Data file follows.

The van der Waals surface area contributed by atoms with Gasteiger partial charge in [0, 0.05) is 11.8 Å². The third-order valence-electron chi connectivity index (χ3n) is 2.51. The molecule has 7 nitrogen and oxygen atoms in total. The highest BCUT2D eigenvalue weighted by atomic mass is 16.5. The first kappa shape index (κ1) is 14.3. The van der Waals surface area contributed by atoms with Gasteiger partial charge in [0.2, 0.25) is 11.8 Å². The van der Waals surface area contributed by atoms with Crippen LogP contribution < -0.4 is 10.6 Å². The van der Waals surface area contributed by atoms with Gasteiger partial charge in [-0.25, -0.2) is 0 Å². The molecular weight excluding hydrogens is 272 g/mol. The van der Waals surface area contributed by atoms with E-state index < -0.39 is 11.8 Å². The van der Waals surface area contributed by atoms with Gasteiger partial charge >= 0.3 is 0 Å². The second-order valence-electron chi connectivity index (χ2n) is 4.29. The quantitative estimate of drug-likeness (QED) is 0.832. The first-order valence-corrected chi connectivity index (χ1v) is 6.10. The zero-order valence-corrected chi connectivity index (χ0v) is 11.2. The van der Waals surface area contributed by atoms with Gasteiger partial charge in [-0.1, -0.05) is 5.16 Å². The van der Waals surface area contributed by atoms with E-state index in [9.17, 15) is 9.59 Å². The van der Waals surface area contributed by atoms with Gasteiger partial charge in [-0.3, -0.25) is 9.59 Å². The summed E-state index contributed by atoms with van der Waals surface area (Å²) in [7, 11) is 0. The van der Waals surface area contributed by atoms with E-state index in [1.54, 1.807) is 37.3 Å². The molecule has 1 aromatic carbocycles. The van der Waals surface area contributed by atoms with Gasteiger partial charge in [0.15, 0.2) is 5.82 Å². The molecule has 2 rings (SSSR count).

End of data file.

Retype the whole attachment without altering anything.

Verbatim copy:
The van der Waals surface area contributed by atoms with Gasteiger partial charge in [0, 0.05) is 11.8 Å². The third-order valence-electron chi connectivity index (χ3n) is 2.51. The molecule has 7 nitrogen and oxygen atoms in total. The highest BCUT2D eigenvalue weighted by atomic mass is 16.5. The first kappa shape index (κ1) is 14.3. The van der Waals surface area contributed by atoms with Gasteiger partial charge in [0.2, 0.25) is 11.8 Å². The van der Waals surface area contributed by atoms with Crippen LogP contribution < -0.4 is 10.6 Å². The van der Waals surface area contributed by atoms with Gasteiger partial charge in [-0.25, -0.2) is 0 Å². The molecular weight excluding hydrogens is 272 g/mol. The van der Waals surface area contributed by atoms with E-state index < -0.39 is 11.8 Å². The van der Waals surface area contributed by atoms with Gasteiger partial charge >= 0.3 is 0 Å². The second-order valence-electron chi connectivity index (χ2n) is 4.29. The quantitative estimate of drug-likeness (QED) is 0.832. The first-order valence-corrected chi connectivity index (χ1v) is 6.10. The zero-order valence-corrected chi connectivity index (χ0v) is 11.2. The van der Waals surface area contributed by atoms with Gasteiger partial charge in [-0.1, -0.05) is 5.16 Å². The van der Waals surface area contributed by atoms with E-state index in [9.17, 15) is 9.59 Å². The van der Waals surface area contributed by atoms with Gasteiger partial charge in [-0.3, -0.25) is 9.59 Å². The summed E-state index contributed by atoms with van der Waals surface area (Å²) in [7, 11) is 0. The van der Waals surface area contributed by atoms with E-state index in [1.54, 1.807) is 37.3 Å². The molecule has 1 aromatic carbocycles. The van der Waals surface area contributed by atoms with Gasteiger partial charge in [0.15, 0.2) is 5.82 Å². The molecule has 2 rings (SSSR count).